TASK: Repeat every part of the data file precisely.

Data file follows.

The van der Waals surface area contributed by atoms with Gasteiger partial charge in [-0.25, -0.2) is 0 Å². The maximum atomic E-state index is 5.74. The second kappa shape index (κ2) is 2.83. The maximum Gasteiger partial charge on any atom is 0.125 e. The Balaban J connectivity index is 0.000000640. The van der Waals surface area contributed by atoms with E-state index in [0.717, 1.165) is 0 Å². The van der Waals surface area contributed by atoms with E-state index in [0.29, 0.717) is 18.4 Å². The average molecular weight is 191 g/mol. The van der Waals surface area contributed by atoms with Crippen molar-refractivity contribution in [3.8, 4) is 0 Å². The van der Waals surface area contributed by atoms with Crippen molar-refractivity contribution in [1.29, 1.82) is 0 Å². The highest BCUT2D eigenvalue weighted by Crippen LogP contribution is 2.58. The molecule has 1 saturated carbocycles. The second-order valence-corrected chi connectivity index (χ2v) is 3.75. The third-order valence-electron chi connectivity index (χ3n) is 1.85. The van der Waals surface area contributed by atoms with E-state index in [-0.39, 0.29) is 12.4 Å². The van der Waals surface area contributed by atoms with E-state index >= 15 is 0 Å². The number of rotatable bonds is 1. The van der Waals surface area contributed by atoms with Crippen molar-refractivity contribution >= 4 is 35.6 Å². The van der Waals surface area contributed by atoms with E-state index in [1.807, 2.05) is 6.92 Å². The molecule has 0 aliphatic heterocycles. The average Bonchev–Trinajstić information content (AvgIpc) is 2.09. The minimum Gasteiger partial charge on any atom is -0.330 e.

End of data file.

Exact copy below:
The van der Waals surface area contributed by atoms with Gasteiger partial charge in [-0.25, -0.2) is 0 Å². The maximum atomic E-state index is 5.74. The second kappa shape index (κ2) is 2.83. The maximum Gasteiger partial charge on any atom is 0.125 e. The Balaban J connectivity index is 0.000000640. The van der Waals surface area contributed by atoms with E-state index in [0.717, 1.165) is 0 Å². The van der Waals surface area contributed by atoms with E-state index in [0.29, 0.717) is 18.4 Å². The average molecular weight is 191 g/mol. The van der Waals surface area contributed by atoms with Crippen molar-refractivity contribution in [3.8, 4) is 0 Å². The van der Waals surface area contributed by atoms with Crippen molar-refractivity contribution in [1.29, 1.82) is 0 Å². The highest BCUT2D eigenvalue weighted by Crippen LogP contribution is 2.58. The molecule has 1 saturated carbocycles. The second-order valence-corrected chi connectivity index (χ2v) is 3.75. The third-order valence-electron chi connectivity index (χ3n) is 1.85. The van der Waals surface area contributed by atoms with E-state index in [-0.39, 0.29) is 12.4 Å². The van der Waals surface area contributed by atoms with E-state index >= 15 is 0 Å². The number of rotatable bonds is 1. The van der Waals surface area contributed by atoms with Crippen molar-refractivity contribution >= 4 is 35.6 Å². The van der Waals surface area contributed by atoms with E-state index in [1.807, 2.05) is 6.92 Å². The molecule has 0 aliphatic heterocycles. The average Bonchev–Trinajstić information content (AvgIpc) is 2.09. The minimum Gasteiger partial charge on any atom is -0.330 e.